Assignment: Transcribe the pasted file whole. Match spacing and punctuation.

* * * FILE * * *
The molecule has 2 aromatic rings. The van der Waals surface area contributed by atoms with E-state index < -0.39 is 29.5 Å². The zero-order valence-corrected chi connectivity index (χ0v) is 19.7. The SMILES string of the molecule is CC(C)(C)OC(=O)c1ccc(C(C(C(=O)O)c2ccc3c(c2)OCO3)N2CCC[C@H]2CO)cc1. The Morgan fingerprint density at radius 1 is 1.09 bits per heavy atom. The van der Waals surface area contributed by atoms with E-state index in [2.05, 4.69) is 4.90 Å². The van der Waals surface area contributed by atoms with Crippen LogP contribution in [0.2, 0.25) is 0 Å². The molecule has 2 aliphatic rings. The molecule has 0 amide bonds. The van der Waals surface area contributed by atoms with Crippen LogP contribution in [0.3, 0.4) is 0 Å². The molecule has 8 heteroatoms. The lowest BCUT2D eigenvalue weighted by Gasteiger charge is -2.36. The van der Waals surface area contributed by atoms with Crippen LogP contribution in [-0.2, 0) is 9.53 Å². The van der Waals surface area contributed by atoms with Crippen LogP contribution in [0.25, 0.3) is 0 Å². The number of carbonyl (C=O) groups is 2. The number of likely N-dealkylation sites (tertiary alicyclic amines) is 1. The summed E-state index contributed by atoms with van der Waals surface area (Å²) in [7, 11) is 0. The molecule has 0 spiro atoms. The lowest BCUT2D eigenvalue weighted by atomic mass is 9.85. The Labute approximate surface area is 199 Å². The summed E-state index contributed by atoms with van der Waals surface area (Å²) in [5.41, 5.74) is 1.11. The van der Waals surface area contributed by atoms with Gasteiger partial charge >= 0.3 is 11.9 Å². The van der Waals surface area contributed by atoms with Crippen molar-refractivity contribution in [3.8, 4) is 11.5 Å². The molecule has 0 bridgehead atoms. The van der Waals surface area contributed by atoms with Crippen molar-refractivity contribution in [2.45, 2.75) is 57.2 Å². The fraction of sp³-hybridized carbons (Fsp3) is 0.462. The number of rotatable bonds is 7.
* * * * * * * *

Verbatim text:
The molecule has 2 aromatic rings. The van der Waals surface area contributed by atoms with E-state index < -0.39 is 29.5 Å². The zero-order valence-corrected chi connectivity index (χ0v) is 19.7. The SMILES string of the molecule is CC(C)(C)OC(=O)c1ccc(C(C(C(=O)O)c2ccc3c(c2)OCO3)N2CCC[C@H]2CO)cc1. The Morgan fingerprint density at radius 1 is 1.09 bits per heavy atom. The van der Waals surface area contributed by atoms with E-state index in [2.05, 4.69) is 4.90 Å². The van der Waals surface area contributed by atoms with Crippen LogP contribution in [0.2, 0.25) is 0 Å². The molecule has 2 aliphatic rings. The molecule has 0 amide bonds. The van der Waals surface area contributed by atoms with Crippen LogP contribution in [0.3, 0.4) is 0 Å². The molecule has 8 heteroatoms. The lowest BCUT2D eigenvalue weighted by Gasteiger charge is -2.36. The van der Waals surface area contributed by atoms with Crippen LogP contribution in [-0.2, 0) is 9.53 Å². The van der Waals surface area contributed by atoms with Crippen LogP contribution in [0.25, 0.3) is 0 Å². The number of carbonyl (C=O) groups is 2. The number of likely N-dealkylation sites (tertiary alicyclic amines) is 1. The summed E-state index contributed by atoms with van der Waals surface area (Å²) in [7, 11) is 0. The molecule has 0 spiro atoms. The lowest BCUT2D eigenvalue weighted by atomic mass is 9.85. The Labute approximate surface area is 199 Å². The summed E-state index contributed by atoms with van der Waals surface area (Å²) in [5.41, 5.74) is 1.11. The van der Waals surface area contributed by atoms with Gasteiger partial charge >= 0.3 is 11.9 Å². The van der Waals surface area contributed by atoms with Crippen molar-refractivity contribution in [3.8, 4) is 11.5 Å². The molecule has 0 bridgehead atoms. The van der Waals surface area contributed by atoms with Crippen molar-refractivity contribution in [2.45, 2.75) is 57.2 Å². The fraction of sp³-hybridized carbons (Fsp3) is 0.462. The number of rotatable bonds is 7.